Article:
At this point we have established that the Haar wavelet allows the user to detect transients, and represent them on a time (samples) versus frequency image. The analysis technique for this wavelet is also simple and requires little processing power to perform. The Haar wavelet is indeed an acceptable choice for our transient detection purposes.

The Haar Wavelet was designed to detect transients [14]. However, its simplicity prevents it from getting a truly accurate representation of complicated signals [16]. To clarify this, note that the Haar wavelet’s property of differencing every two samples prevents it from properly representing curves. As an illustration of this effect, take the example function in Figure 11. This is a function composed of three separate frequencies super-imposed on top of each other with two transients injected into the signal. Figures 12 and 13 show the first level Haar and Daubechies wavelet decompositions of the signal. Notice that the transients are equally visible through both wavelet filters, yet the Daubechies is able to pass over the remainder of the signal in a much smoother pattern.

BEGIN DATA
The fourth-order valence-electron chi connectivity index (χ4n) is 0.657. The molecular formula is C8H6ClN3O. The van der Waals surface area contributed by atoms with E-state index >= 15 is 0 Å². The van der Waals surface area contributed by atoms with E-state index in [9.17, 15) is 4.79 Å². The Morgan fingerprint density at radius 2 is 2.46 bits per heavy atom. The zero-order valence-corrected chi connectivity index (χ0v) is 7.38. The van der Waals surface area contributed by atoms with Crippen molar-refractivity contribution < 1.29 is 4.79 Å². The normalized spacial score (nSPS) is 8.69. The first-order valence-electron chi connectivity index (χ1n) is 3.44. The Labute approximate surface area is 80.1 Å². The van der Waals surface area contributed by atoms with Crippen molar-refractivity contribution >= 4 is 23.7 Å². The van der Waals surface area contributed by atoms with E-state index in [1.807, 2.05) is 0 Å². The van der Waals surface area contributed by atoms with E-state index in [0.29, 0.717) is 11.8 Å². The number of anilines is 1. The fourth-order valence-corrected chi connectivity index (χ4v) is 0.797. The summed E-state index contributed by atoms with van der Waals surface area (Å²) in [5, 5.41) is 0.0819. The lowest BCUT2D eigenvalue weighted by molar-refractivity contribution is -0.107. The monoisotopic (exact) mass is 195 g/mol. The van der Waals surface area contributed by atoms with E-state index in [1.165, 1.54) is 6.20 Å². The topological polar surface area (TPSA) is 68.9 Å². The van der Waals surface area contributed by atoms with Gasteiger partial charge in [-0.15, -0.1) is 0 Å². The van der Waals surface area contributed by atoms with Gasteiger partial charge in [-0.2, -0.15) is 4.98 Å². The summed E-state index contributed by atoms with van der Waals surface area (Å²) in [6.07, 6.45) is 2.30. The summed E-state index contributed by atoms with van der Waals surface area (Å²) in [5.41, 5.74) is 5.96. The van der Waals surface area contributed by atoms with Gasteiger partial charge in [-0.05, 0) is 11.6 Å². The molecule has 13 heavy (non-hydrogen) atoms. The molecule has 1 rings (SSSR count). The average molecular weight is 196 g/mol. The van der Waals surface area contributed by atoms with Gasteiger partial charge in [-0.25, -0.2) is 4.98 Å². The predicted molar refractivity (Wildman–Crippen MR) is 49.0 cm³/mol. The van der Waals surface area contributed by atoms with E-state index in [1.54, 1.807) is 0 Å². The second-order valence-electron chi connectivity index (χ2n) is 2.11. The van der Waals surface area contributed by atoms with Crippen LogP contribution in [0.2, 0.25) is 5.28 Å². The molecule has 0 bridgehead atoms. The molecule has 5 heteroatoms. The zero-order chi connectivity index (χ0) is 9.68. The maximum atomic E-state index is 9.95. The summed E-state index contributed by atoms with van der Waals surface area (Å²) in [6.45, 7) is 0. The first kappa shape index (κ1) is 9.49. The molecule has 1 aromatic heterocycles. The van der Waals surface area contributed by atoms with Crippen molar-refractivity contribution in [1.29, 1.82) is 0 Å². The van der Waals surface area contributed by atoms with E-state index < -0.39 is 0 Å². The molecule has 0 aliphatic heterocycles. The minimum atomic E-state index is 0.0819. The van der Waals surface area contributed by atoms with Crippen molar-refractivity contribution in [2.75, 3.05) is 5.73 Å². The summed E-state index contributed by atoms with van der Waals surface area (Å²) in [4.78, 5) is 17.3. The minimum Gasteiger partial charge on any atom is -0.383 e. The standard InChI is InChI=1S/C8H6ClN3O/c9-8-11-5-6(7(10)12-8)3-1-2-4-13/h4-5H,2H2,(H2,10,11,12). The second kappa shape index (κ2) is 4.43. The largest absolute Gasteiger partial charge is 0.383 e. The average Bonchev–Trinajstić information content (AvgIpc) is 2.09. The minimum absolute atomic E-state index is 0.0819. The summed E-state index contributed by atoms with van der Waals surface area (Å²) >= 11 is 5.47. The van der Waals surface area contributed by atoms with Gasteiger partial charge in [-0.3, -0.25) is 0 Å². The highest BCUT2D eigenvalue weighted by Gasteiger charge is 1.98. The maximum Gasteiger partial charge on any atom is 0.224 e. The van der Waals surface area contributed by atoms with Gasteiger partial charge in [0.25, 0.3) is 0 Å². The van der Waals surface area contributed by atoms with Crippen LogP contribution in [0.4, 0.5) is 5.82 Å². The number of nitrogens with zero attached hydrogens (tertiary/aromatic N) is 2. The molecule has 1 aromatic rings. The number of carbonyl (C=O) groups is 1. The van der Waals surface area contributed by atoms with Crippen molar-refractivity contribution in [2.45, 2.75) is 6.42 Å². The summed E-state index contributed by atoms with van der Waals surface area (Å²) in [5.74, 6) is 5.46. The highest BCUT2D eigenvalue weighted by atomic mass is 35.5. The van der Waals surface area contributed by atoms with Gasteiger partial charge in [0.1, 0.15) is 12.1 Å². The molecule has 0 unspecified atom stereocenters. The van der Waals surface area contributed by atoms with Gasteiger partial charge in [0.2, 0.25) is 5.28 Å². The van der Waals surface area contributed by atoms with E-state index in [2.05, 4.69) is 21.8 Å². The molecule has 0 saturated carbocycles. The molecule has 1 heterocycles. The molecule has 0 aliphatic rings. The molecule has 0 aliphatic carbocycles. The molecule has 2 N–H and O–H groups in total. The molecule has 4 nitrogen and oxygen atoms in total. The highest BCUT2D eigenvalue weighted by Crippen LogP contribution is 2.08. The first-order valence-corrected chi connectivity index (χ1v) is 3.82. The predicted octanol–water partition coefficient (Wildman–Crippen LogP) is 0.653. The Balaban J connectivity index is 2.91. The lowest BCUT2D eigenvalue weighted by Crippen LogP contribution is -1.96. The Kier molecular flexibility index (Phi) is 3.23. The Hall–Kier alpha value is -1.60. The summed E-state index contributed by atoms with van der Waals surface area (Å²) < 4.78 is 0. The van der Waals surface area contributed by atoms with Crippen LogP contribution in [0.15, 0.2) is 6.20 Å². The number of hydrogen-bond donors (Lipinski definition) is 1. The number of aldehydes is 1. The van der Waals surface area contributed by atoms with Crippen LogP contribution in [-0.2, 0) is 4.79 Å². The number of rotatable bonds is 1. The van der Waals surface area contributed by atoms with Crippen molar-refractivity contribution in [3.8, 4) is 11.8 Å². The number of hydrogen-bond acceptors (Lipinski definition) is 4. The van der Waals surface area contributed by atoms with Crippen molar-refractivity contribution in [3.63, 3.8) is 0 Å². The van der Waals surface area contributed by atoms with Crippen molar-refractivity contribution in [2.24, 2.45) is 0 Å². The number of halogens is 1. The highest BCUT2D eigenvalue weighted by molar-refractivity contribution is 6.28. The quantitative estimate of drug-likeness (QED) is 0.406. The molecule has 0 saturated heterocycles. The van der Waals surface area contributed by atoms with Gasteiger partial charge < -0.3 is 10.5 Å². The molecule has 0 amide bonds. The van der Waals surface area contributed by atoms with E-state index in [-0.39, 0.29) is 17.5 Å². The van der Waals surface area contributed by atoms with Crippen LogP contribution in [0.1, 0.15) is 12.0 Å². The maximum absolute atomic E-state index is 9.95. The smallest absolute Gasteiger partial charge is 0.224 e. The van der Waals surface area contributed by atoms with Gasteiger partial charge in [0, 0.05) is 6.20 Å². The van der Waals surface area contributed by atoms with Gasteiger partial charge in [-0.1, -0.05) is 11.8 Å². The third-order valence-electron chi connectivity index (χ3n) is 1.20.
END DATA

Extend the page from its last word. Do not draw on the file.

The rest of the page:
Figure
11:
Example Function [11]

Figure
12: Level
1 Haar Wavelet Decomposition of Example Function [11]

Figure 13: Level 1 Daubechies Wavelet Decomposition of Example Function [11]